What Philosophy of Health Professionals Enabled Japanese Hemodialysis Patients to Survive Longer?

Wednesday, 24 July 2013

Natsumi Morita, PhD
Faculty of Nursing and Medical Care,, Keio University, Fujisawa, Japan

Learning Objective 1: The learner will be able to describe a philosophy and perspective of health professionals that promoted longevity among Japanese hemodialysis patients.

Learning Objective 2: The learner will be able to describe an approach to improved care of the patient with hemodialysis and Chronic Kidney Disease (CKD).

Purpose: There are more than 300,000 hemodialysis patients in Japan, and 4% of them survive more than 25 years, which is longer than in Western countries. The reasons for longer survival may arise from both patients and health professionals. The purpose of this study was to explore the philosophy that health professionals believe promotes Japanese hemodialysis (HD) patients’ longer survival and what they perceived made the patients survive longer.

Methods: Qualitative design. Three physicians and 5 nurses who cared for longer survived HD patients were interviewed for about one hour each. Three of the 5 nurses were interviewed as a group. They gave informed consent to the use of their interview data for academic research. They were asked what philosophy promoted HD patients’ longer survival and what they perceived as the patients’ contributions to survival. All interviews were tape-recorded, then transcribed. The author read and re-read the data and distilled the philosophy using a qualitative interpretive approach. Interviews were conducted, transcribed, and analyzed in Japanese. This research was approved by the IRB of Keio University.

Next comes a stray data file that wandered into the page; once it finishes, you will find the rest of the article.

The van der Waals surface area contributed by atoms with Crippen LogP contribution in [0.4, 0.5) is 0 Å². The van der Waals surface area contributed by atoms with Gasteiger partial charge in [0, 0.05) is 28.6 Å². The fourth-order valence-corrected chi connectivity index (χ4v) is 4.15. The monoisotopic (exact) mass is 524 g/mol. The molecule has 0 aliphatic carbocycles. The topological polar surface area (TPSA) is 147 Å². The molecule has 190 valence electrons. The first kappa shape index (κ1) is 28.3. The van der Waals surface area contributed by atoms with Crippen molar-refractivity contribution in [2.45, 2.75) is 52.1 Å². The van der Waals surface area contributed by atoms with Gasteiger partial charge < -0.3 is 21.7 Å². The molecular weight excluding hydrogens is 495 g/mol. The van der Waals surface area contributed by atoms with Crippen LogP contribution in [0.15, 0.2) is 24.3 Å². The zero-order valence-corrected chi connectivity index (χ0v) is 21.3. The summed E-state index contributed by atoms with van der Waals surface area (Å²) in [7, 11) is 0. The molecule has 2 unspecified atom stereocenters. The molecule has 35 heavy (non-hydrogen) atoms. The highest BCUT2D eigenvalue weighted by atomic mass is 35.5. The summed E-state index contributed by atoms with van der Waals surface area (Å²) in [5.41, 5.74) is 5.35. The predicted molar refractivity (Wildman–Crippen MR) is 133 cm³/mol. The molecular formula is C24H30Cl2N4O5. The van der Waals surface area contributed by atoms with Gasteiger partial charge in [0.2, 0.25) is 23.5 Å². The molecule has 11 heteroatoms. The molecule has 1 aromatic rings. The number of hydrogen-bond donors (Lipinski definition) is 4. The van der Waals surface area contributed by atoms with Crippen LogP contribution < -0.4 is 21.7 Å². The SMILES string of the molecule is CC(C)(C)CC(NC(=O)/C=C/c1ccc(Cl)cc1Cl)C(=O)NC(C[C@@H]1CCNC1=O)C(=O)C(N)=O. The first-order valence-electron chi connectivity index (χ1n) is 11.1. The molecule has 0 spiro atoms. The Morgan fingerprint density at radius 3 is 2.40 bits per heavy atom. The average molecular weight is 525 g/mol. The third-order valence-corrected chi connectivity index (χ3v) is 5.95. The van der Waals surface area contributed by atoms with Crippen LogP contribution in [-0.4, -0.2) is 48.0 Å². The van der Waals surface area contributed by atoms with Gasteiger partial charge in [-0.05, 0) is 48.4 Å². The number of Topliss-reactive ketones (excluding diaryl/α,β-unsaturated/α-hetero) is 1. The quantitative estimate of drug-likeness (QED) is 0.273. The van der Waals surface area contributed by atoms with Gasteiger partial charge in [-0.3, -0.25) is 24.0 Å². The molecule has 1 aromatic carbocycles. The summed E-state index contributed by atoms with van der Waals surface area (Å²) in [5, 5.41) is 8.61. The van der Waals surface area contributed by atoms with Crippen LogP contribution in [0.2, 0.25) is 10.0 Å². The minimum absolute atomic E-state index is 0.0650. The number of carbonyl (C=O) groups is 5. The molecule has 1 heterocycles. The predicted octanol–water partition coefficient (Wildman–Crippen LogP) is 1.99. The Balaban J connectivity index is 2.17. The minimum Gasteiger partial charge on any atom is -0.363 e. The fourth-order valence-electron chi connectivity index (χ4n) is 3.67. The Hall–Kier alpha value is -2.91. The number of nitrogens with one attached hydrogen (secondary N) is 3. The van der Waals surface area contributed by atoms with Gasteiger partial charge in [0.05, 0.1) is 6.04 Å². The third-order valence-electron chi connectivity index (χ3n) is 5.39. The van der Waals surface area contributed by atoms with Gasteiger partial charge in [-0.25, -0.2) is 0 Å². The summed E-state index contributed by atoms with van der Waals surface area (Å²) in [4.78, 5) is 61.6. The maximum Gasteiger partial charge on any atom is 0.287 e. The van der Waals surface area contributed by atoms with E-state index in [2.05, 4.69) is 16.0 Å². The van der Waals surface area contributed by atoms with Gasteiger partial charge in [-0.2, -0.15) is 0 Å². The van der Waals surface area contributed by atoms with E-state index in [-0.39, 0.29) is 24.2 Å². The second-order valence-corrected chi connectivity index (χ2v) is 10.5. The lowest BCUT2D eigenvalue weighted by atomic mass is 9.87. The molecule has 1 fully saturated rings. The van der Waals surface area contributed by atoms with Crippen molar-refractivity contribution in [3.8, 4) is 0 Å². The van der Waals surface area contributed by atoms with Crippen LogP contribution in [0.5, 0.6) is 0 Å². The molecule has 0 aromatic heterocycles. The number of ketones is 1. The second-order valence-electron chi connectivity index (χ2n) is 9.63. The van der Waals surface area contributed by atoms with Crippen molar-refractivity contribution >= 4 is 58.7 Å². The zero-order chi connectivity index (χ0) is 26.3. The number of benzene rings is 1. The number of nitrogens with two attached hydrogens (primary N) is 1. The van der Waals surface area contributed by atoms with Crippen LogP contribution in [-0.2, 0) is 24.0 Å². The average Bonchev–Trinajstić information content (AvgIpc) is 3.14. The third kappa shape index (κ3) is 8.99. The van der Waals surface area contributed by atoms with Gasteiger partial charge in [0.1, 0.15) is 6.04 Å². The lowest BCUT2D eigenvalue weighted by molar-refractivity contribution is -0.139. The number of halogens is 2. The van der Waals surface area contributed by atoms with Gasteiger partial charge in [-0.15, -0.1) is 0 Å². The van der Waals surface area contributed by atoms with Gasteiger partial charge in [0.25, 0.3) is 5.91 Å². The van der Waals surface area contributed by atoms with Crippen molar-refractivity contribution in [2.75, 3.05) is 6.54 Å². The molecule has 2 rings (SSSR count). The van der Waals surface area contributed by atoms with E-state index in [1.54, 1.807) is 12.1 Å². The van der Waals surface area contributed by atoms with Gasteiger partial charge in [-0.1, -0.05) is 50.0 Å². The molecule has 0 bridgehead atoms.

Results: The major themes of the professionals’ philosophy were: “proper treatment of HD”, “proper intake of food and fluid”, “respect for patients’ own way of managing their lives with HD” and “open relationship between health professionals and patients”. Health professionals’ perceptions of patients’ contributions to longer survival were: “strong will to live/survive” and “reasonable management: avoiding overly rigid restriction of food and fluid.”

Conclusion: Most of these health professionals thought that compliance with the self-care regimen restricting food and fluid will lead to longer survival. At the same time, however, although it varied based on patients’ status, they suggested that too much restriction is not good for longer survival. Open communication can promote respect for survivors’ autonomy, although paternalism still remains in Japan’s medical world.